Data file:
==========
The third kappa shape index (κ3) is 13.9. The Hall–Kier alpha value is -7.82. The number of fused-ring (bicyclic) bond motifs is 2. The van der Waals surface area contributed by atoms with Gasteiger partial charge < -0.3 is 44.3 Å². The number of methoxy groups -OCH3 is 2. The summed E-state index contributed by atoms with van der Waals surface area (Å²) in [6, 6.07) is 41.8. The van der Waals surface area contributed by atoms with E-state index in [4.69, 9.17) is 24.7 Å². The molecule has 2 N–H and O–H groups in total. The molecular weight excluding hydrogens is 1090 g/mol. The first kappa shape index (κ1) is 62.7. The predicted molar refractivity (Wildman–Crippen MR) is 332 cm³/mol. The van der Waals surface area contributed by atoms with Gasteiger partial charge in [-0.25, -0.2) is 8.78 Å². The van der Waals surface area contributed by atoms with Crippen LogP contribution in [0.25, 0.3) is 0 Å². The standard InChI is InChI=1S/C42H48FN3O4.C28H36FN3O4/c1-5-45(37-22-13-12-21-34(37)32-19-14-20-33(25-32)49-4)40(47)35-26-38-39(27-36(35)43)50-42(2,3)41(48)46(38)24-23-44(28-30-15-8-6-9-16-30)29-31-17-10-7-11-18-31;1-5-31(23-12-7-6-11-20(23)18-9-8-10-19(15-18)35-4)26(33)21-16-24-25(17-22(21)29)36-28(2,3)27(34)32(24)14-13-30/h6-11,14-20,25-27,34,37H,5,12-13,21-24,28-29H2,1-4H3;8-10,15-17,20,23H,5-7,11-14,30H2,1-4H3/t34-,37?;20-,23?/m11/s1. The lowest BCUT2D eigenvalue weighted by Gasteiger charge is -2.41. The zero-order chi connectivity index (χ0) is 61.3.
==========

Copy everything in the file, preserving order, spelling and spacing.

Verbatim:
The third kappa shape index (κ3) is 13.9. The Hall–Kier alpha value is -7.82. The number of fused-ring (bicyclic) bond motifs is 2. The van der Waals surface area contributed by atoms with Gasteiger partial charge < -0.3 is 44.3 Å². The number of methoxy groups -OCH3 is 2. The summed E-state index contributed by atoms with van der Waals surface area (Å²) in [6, 6.07) is 41.8. The van der Waals surface area contributed by atoms with E-state index in [4.69, 9.17) is 24.7 Å². The molecule has 2 N–H and O–H groups in total. The molecular weight excluding hydrogens is 1090 g/mol. The first kappa shape index (κ1) is 62.7. The predicted molar refractivity (Wildman–Crippen MR) is 332 cm³/mol. The van der Waals surface area contributed by atoms with Gasteiger partial charge in [-0.25, -0.2) is 8.78 Å². The van der Waals surface area contributed by atoms with Crippen LogP contribution in [0.25, 0.3) is 0 Å². The standard InChI is InChI=1S/C42H48FN3O4.C28H36FN3O4/c1-5-45(37-22-13-12-21-34(37)32-19-14-20-33(25-32)49-4)40(47)35-26-38-39(27-36(35)43)50-42(2,3)41(48)46(38)24-23-44(28-30-15-8-6-9-16-30)29-31-17-10-7-11-18-31;1-5-31(23-12-7-6-11-20(23)18-9-8-10-19(15-18)35-4)26(33)21-16-24-25(17-22(21)29)36-28(2,3)27(34)32(24)14-13-30/h6-11,14-20,25-27,34,37H,5,12-13,21-24,28-29H2,1-4H3;8-10,15-17,20,23H,5-7,11-14,30H2,1-4H3/t34-,37?;20-,23?/m11/s1. The lowest BCUT2D eigenvalue weighted by Gasteiger charge is -2.41. The zero-order chi connectivity index (χ0) is 61.3.